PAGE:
“Uncle Josh in a Museum”; Cal Stewart, September 1903

“Smash the Window”; Jolly Tunesmith; Standard (F-14001-A); 1947

“Weegee Warhol Window,” 8/28/2021

“Hanging in The Hock Shop Window”; Kay Lorraine; Harold Grant’s Orchestra; M. Leeds; F. Wise; H. Grant; Standard (T-2097-A)

“EXPERIENCE UNNECESSARY”; Sarah Vaughan; Hugo Peretti And His Orchestra; Shelley; Whitman; Peretti; Creatore; 1955

“Weegee Warhol Window,” 8/28/2021

Weegee in the window, Park Avenue South, beautiful building, five years older than Weegee…

“Window Shopping”; Hank Williams; His Drifting Cowboys; Joseph; MGM (11283-B); 1952

“(How Much Is) That Hound Dog in The Window”; Homer and Jethro; Bob Merrill; RCA Victor (20-5280); March 19, 1953

“There Is No Death”; Richard Crooks; Victor Orchestra; Geoffrey O’Hara; Gordon Johnstone; Maximilian Pilzer; 1946

PM, September 24, 1940

Death House Reunion

It will be like old home week in the death house at Sing Sing pretty soon. Frank (The Dasher) Abbandando and Harry (Happy) Maione, Murder, Inc. slayers already there, will be joined by <artin (Buggsy) Goldstein and Harry (Pittsburgh Phil) Strauss, who on Thursday will hear themselves sentenced to die in the electric chair for the murder of Puggy Feinstein.

PM, September 24, 1940

“The Angel of Death”; Hank Williams With His Drifting Cowboys; Hank Williams; June 1, 1950

“Call of The Freaks”; King Oliver and his Orchestra; 1929

Photography By John Adam Knight

MORE MURDER PIX, also fires, accidents and freak shots were demanded by visitors, therefore Arthur (Weegee) Fellig, as shown…, hangs out the sign for a second edition of his fascinating exhibition at the photo League, 31 E. 21st St.

New York Post, September 1941

…the Photo League, 31 E. 21st St., second edition of Weegee’s pictures of night violence… New York. A fascinating…

New York Post, September 1941

“The (New) Call of The Freaks”; Luis Russell and his Orchestra; Luis Russell; Paul Barbarin; Albert Nicholas; J. C. Higginbotham; Henry Allen; Charlie Holmes; Russell; Barbarin; September 9, 1929

“Murder in the First Degree”; St. Louis Jimmy; James Burke Oden; Burton & Oden; April 1956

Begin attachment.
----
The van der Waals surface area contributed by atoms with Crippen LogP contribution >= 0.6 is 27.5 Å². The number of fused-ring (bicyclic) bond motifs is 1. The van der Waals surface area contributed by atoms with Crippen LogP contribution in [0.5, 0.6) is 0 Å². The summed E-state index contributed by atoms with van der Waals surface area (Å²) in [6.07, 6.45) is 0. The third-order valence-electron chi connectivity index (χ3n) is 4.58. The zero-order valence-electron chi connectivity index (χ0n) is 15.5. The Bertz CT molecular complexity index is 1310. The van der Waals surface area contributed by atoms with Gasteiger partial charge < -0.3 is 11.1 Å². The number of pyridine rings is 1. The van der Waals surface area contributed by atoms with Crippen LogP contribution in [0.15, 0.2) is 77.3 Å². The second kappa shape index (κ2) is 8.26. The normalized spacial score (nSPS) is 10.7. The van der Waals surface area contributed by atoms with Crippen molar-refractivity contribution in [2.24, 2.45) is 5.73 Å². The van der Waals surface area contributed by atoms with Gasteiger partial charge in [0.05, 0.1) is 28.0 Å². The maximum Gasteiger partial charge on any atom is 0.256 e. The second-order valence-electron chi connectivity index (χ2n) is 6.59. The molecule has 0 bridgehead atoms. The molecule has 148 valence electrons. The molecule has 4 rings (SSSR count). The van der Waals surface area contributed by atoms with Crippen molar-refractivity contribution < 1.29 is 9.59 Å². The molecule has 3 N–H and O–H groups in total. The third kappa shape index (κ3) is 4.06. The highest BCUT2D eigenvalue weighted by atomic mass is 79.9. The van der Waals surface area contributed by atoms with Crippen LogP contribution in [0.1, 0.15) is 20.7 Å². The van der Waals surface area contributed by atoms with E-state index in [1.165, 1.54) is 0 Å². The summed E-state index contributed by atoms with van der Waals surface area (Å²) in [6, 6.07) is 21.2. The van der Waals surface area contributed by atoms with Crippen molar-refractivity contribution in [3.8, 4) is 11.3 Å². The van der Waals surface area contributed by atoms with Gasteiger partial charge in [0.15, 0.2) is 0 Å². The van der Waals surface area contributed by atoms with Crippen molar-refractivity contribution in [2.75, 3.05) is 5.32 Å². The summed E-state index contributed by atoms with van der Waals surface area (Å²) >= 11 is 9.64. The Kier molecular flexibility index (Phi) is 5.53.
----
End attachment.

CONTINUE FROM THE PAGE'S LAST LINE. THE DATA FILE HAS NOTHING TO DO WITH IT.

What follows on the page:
The New York Times, September 20, 1940


The jury has decided that the two gangsters on trial for murder in Brooklyn were working members of Murder Incorporated. The implications of this trial are shocking. In a certain stratum of the community in which we live it was possible for a few dollars to hire assassins who would guarantee the murder of any specified individual…

The chief informant against the two gangsters who were convicted – “Kid Twist,” as Abe Reles prefers to call himself – glories in his record. Questioned on the number of victims he has “rubbed out,” he counts them on his fingers and figures up to eleven. He has difficulty in remembering the names or mob-names of so-many, but finally calls the roll triumphantly. He had no animosity against any of them, the death of each was accepted “on contract.” The only doubt excited by his graphic recital is whether such a man should be allowed to save his life on any terms.

The New York Times, September 20, 1940

“It’s Murder”; Lil Armstrong And Her Swing Orchestra; Lil Armstrong; Buck; Armstrong; 1936

“Air Raid”; 1957

“Air Raid Sirens”; 1960

PM, September 21, 1942, p.9

Last Time Tonight At Polo Grounds:

What Air Raid here Might Be Like

What might happen during an air attack on New York is subject of Polo Grounds show that goes on for the last time tonight. Saturday was the first night of the show, and these photos show you what it’s like. Because it’s important, admission is free and no tickets are required. Furthermore, the Polo Grounds can hold, without crowding, a lot more than the 10,000 persons who were there Saturday. Show starts at 8, lasts till about 10:30, and our photographer, Weegee says it’s pretty good. Come early and bring the kids.

Master Sgt. Monroe R. Bethman shows what enemies who bomb New York would get in return as he demonstrates how to wreck pillbox with flame-thrower.